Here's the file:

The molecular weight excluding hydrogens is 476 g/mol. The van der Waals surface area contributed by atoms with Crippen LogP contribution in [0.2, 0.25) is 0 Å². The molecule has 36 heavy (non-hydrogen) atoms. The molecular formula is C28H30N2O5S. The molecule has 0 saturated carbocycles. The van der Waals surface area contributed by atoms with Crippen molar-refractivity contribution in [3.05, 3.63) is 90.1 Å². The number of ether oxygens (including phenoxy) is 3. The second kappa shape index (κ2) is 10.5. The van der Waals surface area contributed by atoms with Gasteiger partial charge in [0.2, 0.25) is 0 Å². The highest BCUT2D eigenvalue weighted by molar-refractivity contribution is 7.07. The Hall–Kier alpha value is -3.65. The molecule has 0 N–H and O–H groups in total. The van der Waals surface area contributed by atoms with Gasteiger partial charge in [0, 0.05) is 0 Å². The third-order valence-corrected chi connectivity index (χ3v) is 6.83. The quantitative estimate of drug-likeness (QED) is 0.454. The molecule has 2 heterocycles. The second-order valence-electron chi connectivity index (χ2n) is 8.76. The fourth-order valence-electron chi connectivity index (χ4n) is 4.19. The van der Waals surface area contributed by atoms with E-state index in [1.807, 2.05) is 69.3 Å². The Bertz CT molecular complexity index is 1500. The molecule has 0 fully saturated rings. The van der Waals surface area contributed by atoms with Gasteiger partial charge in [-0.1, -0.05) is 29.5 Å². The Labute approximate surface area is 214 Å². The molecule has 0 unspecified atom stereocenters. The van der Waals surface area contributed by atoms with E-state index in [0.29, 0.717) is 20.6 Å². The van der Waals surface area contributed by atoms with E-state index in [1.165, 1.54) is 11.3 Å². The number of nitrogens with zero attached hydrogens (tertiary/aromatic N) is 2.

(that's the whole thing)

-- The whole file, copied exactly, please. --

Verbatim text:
The molecular weight excluding hydrogens is 476 g/mol. The van der Waals surface area contributed by atoms with Crippen LogP contribution in [0.2, 0.25) is 0 Å². The molecule has 36 heavy (non-hydrogen) atoms. The molecular formula is C28H30N2O5S. The molecule has 0 saturated carbocycles. The van der Waals surface area contributed by atoms with Crippen molar-refractivity contribution in [3.05, 3.63) is 90.1 Å². The number of ether oxygens (including phenoxy) is 3. The second kappa shape index (κ2) is 10.5. The van der Waals surface area contributed by atoms with Gasteiger partial charge in [0.2, 0.25) is 0 Å². The highest BCUT2D eigenvalue weighted by molar-refractivity contribution is 7.07. The Hall–Kier alpha value is -3.65. The molecule has 0 N–H and O–H groups in total. The van der Waals surface area contributed by atoms with Gasteiger partial charge in [0, 0.05) is 0 Å². The third-order valence-corrected chi connectivity index (χ3v) is 6.83. The quantitative estimate of drug-likeness (QED) is 0.454. The molecule has 2 heterocycles. The second-order valence-electron chi connectivity index (χ2n) is 8.76. The fourth-order valence-electron chi connectivity index (χ4n) is 4.19. The van der Waals surface area contributed by atoms with E-state index in [1.807, 2.05) is 69.3 Å². The Bertz CT molecular complexity index is 1500. The molecule has 0 fully saturated rings. The van der Waals surface area contributed by atoms with Gasteiger partial charge in [-0.1, -0.05) is 29.5 Å². The Labute approximate surface area is 214 Å². The molecule has 0 unspecified atom stereocenters. The van der Waals surface area contributed by atoms with E-state index in [0.29, 0.717) is 20.6 Å². The van der Waals surface area contributed by atoms with E-state index in [1.165, 1.54) is 11.3 Å². The number of nitrogens with zero attached hydrogens (tertiary/aromatic N) is 2.